Cancer scientists, led by principal investigator Dr. Daniel De Carvalho of Princess Margaret Cancer Centre, have combined liquid biopsy, epigenetic alterations and machine learning to develop a blood test to detect and classify cancer at its earliest stages.
The findings, published online in Nature, describe not only a way to detect cancer, but hold promise of being able to find it earlier when it is more easily treated and long before symptoms ever appear, says De Carvalho, cancer centre University Health Network senior scientist.
“We are very excited at this stage,” he said. “A major problem in cancer is how to detect it early. It has been a needle-in-the-haystack problem of how to find that one-in-a-billion cancer-specific mutation in the blood, especially at earlier stages, where the amount of tumour DNA in the blood is minimal.”
By profiling epigenetic alterations instead of mutations, the team was able to identify thousands of modifications unique to each cancer type. Then, using a big data approach, they applied machine learning to create classifiers able to identify the presence of cancer-derived DNA within blood samples and to determine what cancer type. That basically turns the needle-in-the-haystack problem into a more solvable thousands of needles in the haystack, where the computer just needs to find a few needles to define which haystack has needles.
The scientists tracked the cancer origin and type by comparing 300 patient tumour samples from seven disease sites (lung, pancreatic, colorectal, breast, leukemia, bladder and kidney) and samples from healthy donors with the analysis of cell-free DNA circulating in the blood plasma. In every sample, the floating plasma DNA matched the tumour DNA. The team has since expanded the research and has now profiled and successfully matched more than 700 tumour and blood samples from more cancer types.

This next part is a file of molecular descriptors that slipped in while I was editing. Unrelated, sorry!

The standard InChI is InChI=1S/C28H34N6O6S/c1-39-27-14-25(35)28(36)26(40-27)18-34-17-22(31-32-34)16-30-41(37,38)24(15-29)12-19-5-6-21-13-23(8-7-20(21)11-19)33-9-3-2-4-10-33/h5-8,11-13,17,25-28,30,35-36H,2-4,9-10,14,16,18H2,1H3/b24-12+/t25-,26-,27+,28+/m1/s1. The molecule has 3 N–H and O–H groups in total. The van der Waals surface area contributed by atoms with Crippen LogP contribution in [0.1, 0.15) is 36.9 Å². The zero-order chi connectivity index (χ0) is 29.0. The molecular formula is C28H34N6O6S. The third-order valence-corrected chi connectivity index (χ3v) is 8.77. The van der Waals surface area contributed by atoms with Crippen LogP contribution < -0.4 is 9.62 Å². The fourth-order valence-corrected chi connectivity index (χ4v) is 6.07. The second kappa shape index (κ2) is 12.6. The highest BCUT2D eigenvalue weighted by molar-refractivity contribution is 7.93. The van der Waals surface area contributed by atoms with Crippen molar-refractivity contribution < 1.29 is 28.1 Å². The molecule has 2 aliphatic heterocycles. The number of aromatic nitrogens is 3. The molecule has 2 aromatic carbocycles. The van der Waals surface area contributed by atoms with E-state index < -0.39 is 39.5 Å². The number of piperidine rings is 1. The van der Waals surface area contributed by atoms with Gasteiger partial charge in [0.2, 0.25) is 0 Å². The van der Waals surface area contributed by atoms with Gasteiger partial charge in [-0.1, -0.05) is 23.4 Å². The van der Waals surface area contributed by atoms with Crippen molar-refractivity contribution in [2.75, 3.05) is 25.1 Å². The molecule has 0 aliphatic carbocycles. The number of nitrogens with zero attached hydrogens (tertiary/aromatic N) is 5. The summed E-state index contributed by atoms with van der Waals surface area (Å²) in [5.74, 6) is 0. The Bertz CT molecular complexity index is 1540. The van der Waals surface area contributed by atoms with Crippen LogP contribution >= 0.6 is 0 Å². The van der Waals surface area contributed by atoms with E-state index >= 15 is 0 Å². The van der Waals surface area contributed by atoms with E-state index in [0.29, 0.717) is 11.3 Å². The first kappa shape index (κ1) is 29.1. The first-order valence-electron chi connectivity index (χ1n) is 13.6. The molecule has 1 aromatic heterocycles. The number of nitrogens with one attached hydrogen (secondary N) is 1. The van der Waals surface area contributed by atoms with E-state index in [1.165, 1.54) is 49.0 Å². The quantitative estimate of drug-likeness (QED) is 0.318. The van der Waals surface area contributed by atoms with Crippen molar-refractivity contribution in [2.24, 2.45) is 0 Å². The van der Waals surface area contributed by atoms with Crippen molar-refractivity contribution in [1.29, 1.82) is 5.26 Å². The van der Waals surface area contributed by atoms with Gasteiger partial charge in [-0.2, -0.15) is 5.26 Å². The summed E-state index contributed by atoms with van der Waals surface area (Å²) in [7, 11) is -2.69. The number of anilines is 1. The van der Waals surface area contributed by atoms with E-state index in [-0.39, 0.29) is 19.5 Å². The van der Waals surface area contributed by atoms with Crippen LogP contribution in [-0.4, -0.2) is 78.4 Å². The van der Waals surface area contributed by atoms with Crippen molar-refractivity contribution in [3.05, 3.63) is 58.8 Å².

Beyond the lab, next steps to further validate this approach include analysing data from large population health research studies already under way in several countries, where blood samples were collected months to years before cancer diagnosis. Then, the approach will need to be ultimately validated in prospective studies for cancer screening.
De Carvalho is a trained immunologist with postdoctoral training in cancer epigenomics whose research focuses on cancer epigenetics. He holds the Canada Research Chair in cancer epigenetics and epigenetic therapy and is a cancer epigenetics associate professor at the University of Toronto medical biophysics department.
The research was supported by University of Toronto’s McLaughlin Centre, Canadian Institutes of Health Research, Canadian Cancer Society, Ontario Institute for Cancer Research through the Province of Ontario and The Princess Margaret Cancer Foundation.